“The mental math equation went from ‘What do I think our fans would like?’ to ‘What do I think will break through the algo that our fans will tolerate?’ The short answer is you have to start looking at and leveraging trends, which by-in-large, are fucking lame. We’re a thrash band comprised of ghosts of vengeance. We shouldn’t be doing funny hand dances, or the running man.”

I fully believe you don’t need to get on TikTok. Why? Because you’ve already got fans that you’re not reaching on Twitter and Facebook and Instagram. Not because your content sucks, but because of algorithms!

Now you have a choice – play the algorithm game, or don’t play the algorithm game.

Make your thing so good that people will type your domain name into a browser to see what you’re up to. Have an email list, so you can send an email to those people every now and again.

This is how we did it pre-2006, before Twitter came on the scene. And the internet is still here. People still go to websites to buy things.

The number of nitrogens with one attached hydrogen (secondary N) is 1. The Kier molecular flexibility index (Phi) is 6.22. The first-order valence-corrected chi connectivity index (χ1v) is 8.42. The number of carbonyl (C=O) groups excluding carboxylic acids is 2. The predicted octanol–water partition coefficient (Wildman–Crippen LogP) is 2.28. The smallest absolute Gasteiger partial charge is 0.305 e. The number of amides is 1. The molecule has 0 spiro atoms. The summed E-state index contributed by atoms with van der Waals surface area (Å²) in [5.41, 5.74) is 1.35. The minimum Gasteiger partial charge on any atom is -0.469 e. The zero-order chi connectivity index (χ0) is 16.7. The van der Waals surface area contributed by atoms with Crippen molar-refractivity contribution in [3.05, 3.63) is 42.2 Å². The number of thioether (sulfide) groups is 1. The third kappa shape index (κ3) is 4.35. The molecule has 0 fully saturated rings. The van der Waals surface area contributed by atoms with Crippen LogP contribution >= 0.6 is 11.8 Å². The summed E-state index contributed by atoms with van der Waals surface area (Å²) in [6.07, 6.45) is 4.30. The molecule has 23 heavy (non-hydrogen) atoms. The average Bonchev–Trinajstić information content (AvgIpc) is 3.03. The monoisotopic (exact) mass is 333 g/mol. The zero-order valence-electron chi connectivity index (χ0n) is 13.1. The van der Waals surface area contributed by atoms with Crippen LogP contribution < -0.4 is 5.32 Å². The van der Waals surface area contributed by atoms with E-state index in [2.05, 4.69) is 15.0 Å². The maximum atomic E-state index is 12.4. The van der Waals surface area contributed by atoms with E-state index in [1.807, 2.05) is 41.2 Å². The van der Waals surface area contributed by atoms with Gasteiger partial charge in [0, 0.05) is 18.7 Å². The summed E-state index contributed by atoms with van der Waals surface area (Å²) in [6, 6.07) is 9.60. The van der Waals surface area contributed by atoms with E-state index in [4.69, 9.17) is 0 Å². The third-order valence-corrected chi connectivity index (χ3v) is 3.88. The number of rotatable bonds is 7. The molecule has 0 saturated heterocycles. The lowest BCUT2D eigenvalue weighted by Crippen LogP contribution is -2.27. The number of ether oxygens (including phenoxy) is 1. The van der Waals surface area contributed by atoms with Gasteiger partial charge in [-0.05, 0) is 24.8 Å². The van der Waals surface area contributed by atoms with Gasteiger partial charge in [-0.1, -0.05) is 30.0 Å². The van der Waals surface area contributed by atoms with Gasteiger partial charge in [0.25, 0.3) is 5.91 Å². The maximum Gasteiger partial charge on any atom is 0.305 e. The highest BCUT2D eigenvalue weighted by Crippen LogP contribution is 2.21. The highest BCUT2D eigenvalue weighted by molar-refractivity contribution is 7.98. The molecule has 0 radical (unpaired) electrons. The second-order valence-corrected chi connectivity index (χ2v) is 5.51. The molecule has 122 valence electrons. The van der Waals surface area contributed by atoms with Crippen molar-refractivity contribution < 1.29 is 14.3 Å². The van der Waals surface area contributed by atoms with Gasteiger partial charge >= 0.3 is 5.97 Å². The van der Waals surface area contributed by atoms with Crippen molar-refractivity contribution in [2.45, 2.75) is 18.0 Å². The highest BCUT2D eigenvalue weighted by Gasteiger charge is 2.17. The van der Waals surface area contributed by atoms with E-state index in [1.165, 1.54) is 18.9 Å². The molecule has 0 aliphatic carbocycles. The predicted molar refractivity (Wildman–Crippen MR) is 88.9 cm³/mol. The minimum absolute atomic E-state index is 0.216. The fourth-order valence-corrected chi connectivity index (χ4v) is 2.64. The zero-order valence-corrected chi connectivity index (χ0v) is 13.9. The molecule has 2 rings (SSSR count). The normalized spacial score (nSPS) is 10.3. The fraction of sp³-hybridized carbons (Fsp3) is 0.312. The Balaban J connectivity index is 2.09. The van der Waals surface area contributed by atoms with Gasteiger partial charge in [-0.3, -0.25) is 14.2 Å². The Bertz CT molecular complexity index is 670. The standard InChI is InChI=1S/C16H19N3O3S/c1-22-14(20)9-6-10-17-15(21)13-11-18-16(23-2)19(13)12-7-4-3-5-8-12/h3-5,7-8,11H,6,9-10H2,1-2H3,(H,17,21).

They can go to your website and buy things. It’s possible.


“Write good songs.”

This is the advice one of my close friends (whom I work for) gives to bands asking how to “make it.”

Of course, this is leads to further discussion.

Great songs with a bad plan fail,” says Amber Horsburgh.

How do write good songs? Write bad ones. And you write bad ones by writing a lot of songs.

Yes, inspiration may come from the heavens and bless you with a hit.

But even then, you still need to know how to craft and mold that idea into an actual song.

So you gotta work.

That doesn’t even mean posting something everyday. You can do this quietly, without sharing with the world.

Write as often as you can. Do your thing as often as you can.

As I wrote about a year ago: